Note: In light of a perceptive comment, I have made some revisions to the post below. In all cases, the old text is struck out.
In yesterday’s Speech from the Throne, the government pledged to increase the share of Canada’s electricity generated from non-emitting sources to 90% by 2020. Looking into the math behind this objective reveals just how ambitious it is. The following numbers are all somewhat approximate, but their precision is not important for revealing the underlying dynamic.
In order to have 90% non-emitting power, you need to have
ten nine times more capacity in non-emitting sources like hydroelectricity, nuclear, and renewables than you have in emitting capacity like coal and natural gas plants. Right now, Canada has somewhere around 110 gigawatts (GW) of total installed electrical capacity: 70% of which is non-emitting. Using the following basic equation, we can work out how much non-emitting energy we need in order to reach the 90% objective, based on different scenarios for what happens to the emitting capacity:
0.90 = (gigawatts non-emitting) / (gigawatts non-emitting + gigawatts emitting)
In every case, you have
ten nine times more non-emitting (clean) capacity than emitting (dirty) capacity. Therefore, getting to the 90% target while retaining all 33 GW of Canada’s dirty capacity means bumping our clean capacity from 77 GW to 330 297 GW â€“ an increase of 253 220 GW.
To put that in perspective,
253 220 gigawatts is 230% of Canada’s current total electrical generating capacity. 253 220 gigawatts is more than thirty-seven thirty-two times the capacity of the Grand Coulee Dam and is equivalent to more than fourty thirty-five times the output of the Bruce Nuclear Generating Station. 253 220 gigawatts is more than eleven nine times the generating capacity of the Three Gorges Dam.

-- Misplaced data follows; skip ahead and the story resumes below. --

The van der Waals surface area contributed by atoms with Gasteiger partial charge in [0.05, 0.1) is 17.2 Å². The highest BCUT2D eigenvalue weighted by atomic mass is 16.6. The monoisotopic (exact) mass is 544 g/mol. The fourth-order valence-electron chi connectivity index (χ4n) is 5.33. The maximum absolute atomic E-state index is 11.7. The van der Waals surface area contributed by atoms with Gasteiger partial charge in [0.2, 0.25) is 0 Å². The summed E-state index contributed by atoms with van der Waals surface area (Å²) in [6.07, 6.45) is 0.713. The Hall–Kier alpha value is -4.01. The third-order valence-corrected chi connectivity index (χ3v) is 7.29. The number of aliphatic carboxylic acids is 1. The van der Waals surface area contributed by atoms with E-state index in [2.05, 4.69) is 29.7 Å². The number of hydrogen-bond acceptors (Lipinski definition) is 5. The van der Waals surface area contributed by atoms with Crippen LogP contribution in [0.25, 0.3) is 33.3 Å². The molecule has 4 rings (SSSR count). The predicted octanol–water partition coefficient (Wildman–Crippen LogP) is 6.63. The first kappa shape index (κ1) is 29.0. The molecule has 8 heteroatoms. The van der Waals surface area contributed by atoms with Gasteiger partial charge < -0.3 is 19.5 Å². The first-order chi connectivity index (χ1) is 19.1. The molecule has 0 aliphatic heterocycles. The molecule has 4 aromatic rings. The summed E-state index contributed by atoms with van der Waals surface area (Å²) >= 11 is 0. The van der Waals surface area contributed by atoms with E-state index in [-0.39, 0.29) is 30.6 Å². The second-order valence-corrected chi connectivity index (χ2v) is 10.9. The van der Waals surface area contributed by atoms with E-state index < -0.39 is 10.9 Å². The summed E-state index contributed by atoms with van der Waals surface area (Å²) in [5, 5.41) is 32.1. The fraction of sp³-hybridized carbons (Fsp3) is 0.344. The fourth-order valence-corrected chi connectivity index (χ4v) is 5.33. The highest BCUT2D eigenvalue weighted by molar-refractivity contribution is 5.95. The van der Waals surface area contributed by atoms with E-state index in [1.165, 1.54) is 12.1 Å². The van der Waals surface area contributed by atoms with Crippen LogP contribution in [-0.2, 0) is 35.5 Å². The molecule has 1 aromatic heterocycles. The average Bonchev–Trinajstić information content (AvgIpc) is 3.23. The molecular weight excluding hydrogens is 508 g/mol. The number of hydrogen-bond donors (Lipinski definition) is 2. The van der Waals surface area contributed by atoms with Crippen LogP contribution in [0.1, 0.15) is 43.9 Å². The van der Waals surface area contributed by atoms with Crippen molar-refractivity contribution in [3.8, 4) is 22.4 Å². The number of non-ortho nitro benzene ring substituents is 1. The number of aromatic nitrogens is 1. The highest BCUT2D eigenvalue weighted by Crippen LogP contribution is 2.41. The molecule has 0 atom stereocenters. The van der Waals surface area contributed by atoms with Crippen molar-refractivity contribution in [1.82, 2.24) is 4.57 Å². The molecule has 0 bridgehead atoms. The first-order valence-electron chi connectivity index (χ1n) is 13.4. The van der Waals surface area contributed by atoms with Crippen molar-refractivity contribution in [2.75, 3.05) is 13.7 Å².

Things get worse if you expand Canada’s dirty electricity generating capacity. If we were foolish enough to double it, we would need
583 517 GW of new clean energy to achieve the 90% target. Cutting the dirty capacity by 50% from today’s level means we would need to build another 88 71.5 GW of clean capacity. If we cut the dirty capacity by 75%, we would be able to reach the 90% target with no new clean capacity built.
The reasons for all this are intuitive enough. It is like a lever where the arm on one side of the fulcrum is
ten nine times longer than the other. If you want to balance out the weight on the long arm (equivalent to the dirty capacity), you need to add an awful lot of weight to the short arm (equivalent to clean capacity).
Of course, all this is rather misleading when considered in the abstract. It’s not as though doubling our dirty capacity would be just fine if we also built
583 517 GW of new dams, wind farms, and nuclear stations. What is important in the end is the total quantity of Canadian emissions: an outcome only partially influenced by the balance between zero-emission and high-emission electricity capacity. The fact that the 90% figure is unaffected by replacing coal plants with superior gas plants also demonstrates how problematic it is as a metric.
The final possibility to mention here is that of carbon capture and storage (CCS). If it proves effective and economical, applying it to existing dirty facilities would be equivalent to switching them into the clean column. Realistically, CCS will probably only ever capture 80-90% of the emissions from any facility it is coupled with. Applying that imperfect technology to a coal-fired behemoth like the Nanticoke Generating Station wouldn’t shift it from the dirty column to the completely clean one, but it would represent a useful chunk of real reduction in the quantity of climate-altering greenhouse gasses Canada is emitting into the atmosphere.
[Update: 8:11pm] For those interested in the numbers on this, please have a look at this post on Tyler Hamilton’s blog and the discussion below it.